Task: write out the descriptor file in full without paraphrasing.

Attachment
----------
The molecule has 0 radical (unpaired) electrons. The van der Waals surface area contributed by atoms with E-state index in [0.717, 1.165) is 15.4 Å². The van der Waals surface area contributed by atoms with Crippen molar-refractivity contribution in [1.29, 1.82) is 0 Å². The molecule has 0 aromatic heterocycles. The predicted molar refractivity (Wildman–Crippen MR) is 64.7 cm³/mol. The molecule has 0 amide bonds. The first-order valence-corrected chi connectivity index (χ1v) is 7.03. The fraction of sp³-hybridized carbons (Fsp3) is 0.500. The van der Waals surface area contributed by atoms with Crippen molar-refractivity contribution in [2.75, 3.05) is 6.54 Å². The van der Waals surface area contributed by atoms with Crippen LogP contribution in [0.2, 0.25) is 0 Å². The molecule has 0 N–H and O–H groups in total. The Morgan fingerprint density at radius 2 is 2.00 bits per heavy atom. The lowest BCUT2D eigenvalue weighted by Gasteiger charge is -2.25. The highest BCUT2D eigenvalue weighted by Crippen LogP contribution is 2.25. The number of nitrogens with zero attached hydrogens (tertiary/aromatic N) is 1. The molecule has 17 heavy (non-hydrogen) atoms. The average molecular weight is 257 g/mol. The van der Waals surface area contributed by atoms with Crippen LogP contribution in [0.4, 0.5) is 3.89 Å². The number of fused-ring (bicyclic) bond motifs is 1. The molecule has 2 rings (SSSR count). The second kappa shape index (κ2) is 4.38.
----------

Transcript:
The molecule has 0 radical (unpaired) electrons. The van der Waals surface area contributed by atoms with E-state index in [0.717, 1.165) is 15.4 Å². The van der Waals surface area contributed by atoms with Crippen molar-refractivity contribution in [1.29, 1.82) is 0 Å². The molecule has 0 aromatic heterocycles. The predicted molar refractivity (Wildman–Crippen MR) is 64.7 cm³/mol. The molecule has 0 amide bonds. The first-order valence-corrected chi connectivity index (χ1v) is 7.03. The fraction of sp³-hybridized carbons (Fsp3) is 0.500. The van der Waals surface area contributed by atoms with Crippen molar-refractivity contribution in [2.75, 3.05) is 6.54 Å². The van der Waals surface area contributed by atoms with Crippen LogP contribution in [0.2, 0.25) is 0 Å². The molecule has 0 N–H and O–H groups in total. The Morgan fingerprint density at radius 2 is 2.00 bits per heavy atom. The lowest BCUT2D eigenvalue weighted by Gasteiger charge is -2.25. The highest BCUT2D eigenvalue weighted by Crippen LogP contribution is 2.25. The number of nitrogens with zero attached hydrogens (tertiary/aromatic N) is 1. The molecule has 17 heavy (non-hydrogen) atoms. The average molecular weight is 257 g/mol. The van der Waals surface area contributed by atoms with Crippen LogP contribution in [0.4, 0.5) is 3.89 Å². The number of fused-ring (bicyclic) bond motifs is 1. The molecule has 2 rings (SSSR count). The second kappa shape index (κ2) is 4.38.